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Omens from Nandigram

Business Standard  |  New Delhi 

West Bengal has been at the centre of a persistent storm over the acquisition of land for supposedly reasonable developmental objectives. The confrontation between the police and residents of Nandigram, who have resisted the acquisition of their land, has brought sharply into focus the extreme sensitivity of land-related issues, on the one hand, and the heavy-handedness that the state has tended to bring to bear on them, on the other. But attention must focus also on the broader implications of the episode in West Bengal. In terms of the metrics currently in vogue, faster growth with greater inclusiveness, these may well be ominous.
Three critical links in the political and administrative chain appear to have broken down in precipitating last week's confrontation. First, the CPI(M)'s internal intelligence system failed in bringing the depth of the anti-acquisition sentiment in Nandigram to the notice of its leaders. This is, after all, the most essential function of a political party in a democratic framework. Indian parties are often, and justifiably, criticised for having abandoned this function and allowed their grassroots to rot even as parties have become more leader-oriented and less bottom-up in their approach, but the Communists have generally been seen as the significant exception. Their well-organised cadres were seen as a reliable means of two-way communication between the people and the politburo, a key reason for their stranglehold on political office in West Bengal. But, as Nandigram demonstrates, this is not always the case. The priority that the chief minister put on the project was enough to energise the party cadres into pushing it forward, regardless of the resistance. They did not think it necessary to keep him informed of the growing significance of that resistance, which would have at least opened up the possibility of a mutually acceptable course correction.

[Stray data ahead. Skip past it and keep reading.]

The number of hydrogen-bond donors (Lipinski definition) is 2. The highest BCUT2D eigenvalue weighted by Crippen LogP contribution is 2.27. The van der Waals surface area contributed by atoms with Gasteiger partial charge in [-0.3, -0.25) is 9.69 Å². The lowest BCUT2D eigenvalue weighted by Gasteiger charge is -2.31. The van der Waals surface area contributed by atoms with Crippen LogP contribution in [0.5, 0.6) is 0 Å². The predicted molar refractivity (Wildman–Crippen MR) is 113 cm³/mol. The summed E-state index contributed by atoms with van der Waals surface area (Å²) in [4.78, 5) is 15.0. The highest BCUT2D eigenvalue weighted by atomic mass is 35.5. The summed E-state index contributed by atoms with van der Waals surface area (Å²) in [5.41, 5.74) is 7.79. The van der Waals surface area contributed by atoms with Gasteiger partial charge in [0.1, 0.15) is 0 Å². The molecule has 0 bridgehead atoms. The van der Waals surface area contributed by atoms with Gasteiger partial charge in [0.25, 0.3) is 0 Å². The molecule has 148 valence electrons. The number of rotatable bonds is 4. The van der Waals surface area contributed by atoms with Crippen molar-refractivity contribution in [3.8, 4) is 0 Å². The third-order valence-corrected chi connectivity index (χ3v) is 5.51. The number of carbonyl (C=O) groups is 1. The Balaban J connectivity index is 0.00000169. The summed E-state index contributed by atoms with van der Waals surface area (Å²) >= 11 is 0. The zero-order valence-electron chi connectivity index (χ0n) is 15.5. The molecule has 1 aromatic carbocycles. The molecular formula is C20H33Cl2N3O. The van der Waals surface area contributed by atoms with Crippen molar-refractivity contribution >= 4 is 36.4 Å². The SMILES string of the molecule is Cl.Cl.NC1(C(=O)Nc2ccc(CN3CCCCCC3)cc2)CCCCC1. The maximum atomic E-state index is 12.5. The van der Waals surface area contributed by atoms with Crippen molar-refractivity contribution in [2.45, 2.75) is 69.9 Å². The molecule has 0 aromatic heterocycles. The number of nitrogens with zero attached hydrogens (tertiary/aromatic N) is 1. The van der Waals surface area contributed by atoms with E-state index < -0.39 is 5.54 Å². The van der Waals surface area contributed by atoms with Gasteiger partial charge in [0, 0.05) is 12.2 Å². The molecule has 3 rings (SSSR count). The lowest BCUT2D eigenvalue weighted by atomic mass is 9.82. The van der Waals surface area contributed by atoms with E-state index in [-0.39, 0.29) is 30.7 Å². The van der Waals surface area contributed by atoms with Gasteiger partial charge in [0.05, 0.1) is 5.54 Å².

Second, the working arrangement between the party and the government seems to have degenerated to a situation of total capture of the latter by the former. Even if the party cadres were painting a false picture of the situation on the ground in pursuit of their own interests, it was clearly the responsibility of the district administration to warn the state government about the precariousness of the stand-off. Whether they chose not to, or did and were ignored will come out in an objective process of inquiry, which is clearly warranted. It is extraordinary that the administration and police should have been prevented from entering Nandigram for two months, with no way of enforcing the civil administration's writ over the area. Either way""tainted or ineffectual""the structure comes across as inadequate.
Third, the fluid nature of the links between land ownership and cultivation seems to have been ignored by the administration. Even today, the state is commended for its successful land redistribution programmes of the late 1970s and early 1980s. But, that was then. Two decades later, a new class of tenant cultivators appears to have emerged, renting land from those who received the redistributed titles. These people face the double whammy of displacement without compensation, which is paid to the formal owners of the land. The government's emphasis on ownership for the cultivators appears to have stopped with one generation, while reality demands that the issue be paid continuous attention. From a broader national perspective, land acquisition lies at the heart of the "growth with inclusiveness" strategy. All these mechanisms are critical to its successful implementation. West Bengal's recent experience is a reason for some pessimism on this score.


First Published: Tue, March 20 2007. 00:00 IST